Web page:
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John Schwarz

John Schwar

John H. Schwarz

John Schwarz

Harold Brown Professor of Theoretical Physics, Emeritus

By David Zierler
July 7, 2020

In this interview, David Zierler, then Oral Historian for the American Institute of Physics (AIP), interviews John Schwarz, Harold Brown Professor of Theoretical Physics, Emeritus, at Caltech.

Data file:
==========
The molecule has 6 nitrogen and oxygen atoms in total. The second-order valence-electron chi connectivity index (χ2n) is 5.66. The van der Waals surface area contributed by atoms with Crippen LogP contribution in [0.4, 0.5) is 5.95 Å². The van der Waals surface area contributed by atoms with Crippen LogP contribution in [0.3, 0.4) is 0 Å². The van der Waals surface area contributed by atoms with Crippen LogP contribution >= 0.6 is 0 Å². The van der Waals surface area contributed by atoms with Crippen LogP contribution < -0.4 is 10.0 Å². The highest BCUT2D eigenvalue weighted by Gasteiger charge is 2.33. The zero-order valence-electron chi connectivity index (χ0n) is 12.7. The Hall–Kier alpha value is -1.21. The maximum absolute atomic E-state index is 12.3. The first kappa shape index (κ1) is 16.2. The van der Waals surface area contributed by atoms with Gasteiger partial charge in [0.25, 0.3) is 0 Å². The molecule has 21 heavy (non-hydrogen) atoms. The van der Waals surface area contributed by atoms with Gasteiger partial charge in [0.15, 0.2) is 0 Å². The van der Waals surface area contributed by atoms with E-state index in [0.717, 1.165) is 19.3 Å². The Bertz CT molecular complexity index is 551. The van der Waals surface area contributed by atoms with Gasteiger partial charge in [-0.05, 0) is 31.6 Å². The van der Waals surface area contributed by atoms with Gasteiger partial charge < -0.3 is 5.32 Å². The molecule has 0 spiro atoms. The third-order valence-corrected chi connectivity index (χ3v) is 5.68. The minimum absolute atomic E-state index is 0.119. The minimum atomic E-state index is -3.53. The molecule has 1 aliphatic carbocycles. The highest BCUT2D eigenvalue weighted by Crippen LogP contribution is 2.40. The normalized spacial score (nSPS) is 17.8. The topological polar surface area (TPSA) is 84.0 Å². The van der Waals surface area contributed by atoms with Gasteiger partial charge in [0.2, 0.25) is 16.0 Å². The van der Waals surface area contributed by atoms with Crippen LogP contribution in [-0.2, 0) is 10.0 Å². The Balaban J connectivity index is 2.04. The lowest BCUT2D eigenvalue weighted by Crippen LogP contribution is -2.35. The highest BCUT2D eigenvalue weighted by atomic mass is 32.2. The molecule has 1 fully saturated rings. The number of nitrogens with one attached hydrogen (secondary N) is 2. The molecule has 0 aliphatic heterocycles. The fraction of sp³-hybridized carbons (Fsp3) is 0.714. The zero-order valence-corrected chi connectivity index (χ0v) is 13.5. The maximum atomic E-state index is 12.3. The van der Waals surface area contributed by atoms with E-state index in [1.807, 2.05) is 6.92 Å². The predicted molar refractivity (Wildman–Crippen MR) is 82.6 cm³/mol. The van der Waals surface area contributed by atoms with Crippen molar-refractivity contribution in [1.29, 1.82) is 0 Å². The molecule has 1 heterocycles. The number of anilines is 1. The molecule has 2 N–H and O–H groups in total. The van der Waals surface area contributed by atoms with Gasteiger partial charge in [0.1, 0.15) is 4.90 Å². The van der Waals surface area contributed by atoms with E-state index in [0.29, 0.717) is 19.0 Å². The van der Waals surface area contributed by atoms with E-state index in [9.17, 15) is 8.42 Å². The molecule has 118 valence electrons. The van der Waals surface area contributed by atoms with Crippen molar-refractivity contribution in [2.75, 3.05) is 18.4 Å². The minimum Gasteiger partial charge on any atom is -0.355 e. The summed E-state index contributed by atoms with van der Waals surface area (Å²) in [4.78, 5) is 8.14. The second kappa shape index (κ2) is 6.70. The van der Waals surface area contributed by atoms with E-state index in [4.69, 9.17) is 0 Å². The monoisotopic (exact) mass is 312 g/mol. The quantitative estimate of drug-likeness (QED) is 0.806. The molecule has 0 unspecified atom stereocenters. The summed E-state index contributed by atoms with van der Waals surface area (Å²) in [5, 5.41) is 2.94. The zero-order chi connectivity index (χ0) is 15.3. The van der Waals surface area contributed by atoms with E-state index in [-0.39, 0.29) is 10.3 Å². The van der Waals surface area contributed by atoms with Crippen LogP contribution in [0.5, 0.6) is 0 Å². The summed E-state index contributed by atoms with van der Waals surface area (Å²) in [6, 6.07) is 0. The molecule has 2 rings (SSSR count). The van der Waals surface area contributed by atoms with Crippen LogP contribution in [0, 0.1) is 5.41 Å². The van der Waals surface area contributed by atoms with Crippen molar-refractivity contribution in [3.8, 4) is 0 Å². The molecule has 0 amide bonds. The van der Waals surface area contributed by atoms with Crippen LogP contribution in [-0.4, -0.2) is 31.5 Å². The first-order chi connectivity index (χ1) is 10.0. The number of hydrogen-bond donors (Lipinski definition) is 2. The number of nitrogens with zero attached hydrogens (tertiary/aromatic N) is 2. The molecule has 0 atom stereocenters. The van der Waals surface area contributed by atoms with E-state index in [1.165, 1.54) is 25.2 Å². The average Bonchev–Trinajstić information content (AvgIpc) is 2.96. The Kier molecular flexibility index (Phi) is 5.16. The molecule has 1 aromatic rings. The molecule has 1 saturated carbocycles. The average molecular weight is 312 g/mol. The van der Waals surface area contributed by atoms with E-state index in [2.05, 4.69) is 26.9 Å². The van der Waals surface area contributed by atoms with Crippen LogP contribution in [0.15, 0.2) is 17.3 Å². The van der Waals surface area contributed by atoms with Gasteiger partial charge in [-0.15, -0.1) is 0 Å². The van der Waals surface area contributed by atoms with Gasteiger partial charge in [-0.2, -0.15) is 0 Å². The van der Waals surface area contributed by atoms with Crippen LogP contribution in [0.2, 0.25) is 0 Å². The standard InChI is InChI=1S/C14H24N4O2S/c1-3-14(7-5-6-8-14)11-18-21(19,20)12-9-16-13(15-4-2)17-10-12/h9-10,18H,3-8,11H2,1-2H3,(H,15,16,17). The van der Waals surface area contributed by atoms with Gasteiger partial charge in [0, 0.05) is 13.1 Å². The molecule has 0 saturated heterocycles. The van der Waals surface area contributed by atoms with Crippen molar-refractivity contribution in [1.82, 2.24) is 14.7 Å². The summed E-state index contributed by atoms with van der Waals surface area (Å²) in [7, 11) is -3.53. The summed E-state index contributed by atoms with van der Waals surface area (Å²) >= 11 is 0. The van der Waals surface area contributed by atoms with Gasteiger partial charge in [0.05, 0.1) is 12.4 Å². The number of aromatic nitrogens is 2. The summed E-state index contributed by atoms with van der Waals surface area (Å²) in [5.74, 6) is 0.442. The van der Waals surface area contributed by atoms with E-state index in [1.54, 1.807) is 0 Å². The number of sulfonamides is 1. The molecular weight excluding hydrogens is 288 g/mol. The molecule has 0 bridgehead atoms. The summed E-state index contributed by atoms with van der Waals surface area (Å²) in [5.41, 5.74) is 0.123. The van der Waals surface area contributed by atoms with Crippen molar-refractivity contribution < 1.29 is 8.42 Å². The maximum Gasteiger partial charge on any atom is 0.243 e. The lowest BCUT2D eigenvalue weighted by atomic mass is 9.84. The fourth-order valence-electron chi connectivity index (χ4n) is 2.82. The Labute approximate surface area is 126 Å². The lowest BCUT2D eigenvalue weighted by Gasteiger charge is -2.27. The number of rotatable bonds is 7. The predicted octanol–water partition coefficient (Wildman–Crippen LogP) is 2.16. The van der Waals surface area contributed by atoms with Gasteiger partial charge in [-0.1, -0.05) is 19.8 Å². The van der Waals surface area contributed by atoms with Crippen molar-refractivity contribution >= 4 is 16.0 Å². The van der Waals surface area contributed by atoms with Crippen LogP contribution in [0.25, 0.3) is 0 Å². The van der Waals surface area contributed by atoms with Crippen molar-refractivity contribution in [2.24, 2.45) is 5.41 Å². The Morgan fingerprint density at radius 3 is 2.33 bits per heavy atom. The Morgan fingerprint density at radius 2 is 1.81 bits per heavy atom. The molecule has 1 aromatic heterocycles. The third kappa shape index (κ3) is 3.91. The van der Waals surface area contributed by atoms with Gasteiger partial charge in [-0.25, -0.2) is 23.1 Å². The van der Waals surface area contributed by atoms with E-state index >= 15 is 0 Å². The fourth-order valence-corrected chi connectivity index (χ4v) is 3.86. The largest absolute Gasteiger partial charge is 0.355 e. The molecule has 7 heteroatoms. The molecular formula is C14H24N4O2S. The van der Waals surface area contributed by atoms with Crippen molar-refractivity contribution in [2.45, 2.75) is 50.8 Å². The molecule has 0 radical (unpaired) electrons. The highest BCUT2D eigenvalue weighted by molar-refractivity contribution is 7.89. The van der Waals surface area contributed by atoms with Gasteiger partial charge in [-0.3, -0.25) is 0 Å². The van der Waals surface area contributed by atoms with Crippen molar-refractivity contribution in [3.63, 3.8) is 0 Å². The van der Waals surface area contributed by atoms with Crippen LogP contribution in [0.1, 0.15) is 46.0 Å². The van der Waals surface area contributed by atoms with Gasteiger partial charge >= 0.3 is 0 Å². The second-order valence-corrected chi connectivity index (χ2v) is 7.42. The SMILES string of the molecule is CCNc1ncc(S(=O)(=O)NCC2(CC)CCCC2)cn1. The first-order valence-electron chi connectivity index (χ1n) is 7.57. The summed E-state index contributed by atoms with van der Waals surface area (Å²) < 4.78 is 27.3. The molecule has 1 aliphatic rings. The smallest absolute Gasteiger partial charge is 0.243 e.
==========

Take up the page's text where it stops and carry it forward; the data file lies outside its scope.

Schwarz describes his family background as a childhood of European emigres, both of whom were scientists, and who escaped Nazi persecution at the beginning of World War II. He recounts his childhood in Rochester and then on Long Island, and he describes his undergraduate experience at Harvard, where he studied mathematics. Schwarz explains how his interests in the "real world" drew him to physics, which he pursued in graduate school at Berkeley and where he worked with Geoffrey Chew on pursuing a theory of the strong nuclear force. He explains Chew's conclusion that quantum field theory was not relevant toward developing a theory on the strong nuclear force, and he proposed, alternatively, the S-matrix, which in turn was overtaken by the Yang-Mills gauge theory known as quantum chromodynamics. Schwarz explains how Veneziano's Eular beta function grew out of the S-matrix program, which extended into a new theory called the dual resonance model, which came to be known as string theory because the model was understood as a kind of quantum theory of one-dimensional objects called strings. Schwarz recounts his contributions to these developments during his time at Princeton, where he collaborated with David Gross, André Neveu, and Joël Scherk. He discusses the significance of Claud Lovelace's work at CERN, where he found that singularities could be made into poles, and he explains how the second string theory came about in 1971 which required ten spacetime dimensions. Schwarz explains why string theory was not part of the work Glashow and Georgi were doing to unify the three forces of electromagnetism, weak interactions, and strong interactions within a larger gauge symmetry. He describes Feynman's reluctance in accepting QCD but why, in the end, it proved to be the superior way to explain the strong nuclear force. Schwarz describes his decision to join the faculty of Caltech with the encouragement of Gell-Mann, and he explains the ongoing value of string theory even with QCD firmly established, because it gives gauge theory interactions. He recounts the "second revolution" of string theory in 1984 and his work with Michael Green, and he describes the initial optimism that supersymmetry would be discovered with the advent of the LHC. Schwartz describes Ed Witten's rising stature in the field, and he shares his views on why thousands of people remain captivated by string theory today. He provides a response to the common criticism that string theory is untestable, and he explains the significance of Juan Maldacena's discovery of the connection between string theory and conformally invariant field theories. At the end of the interview, Schwarz reviews what among the original questions in string theory he feels have been answered, and which remain subjects of inquiry, including his interest in new approaches to quantum gravity.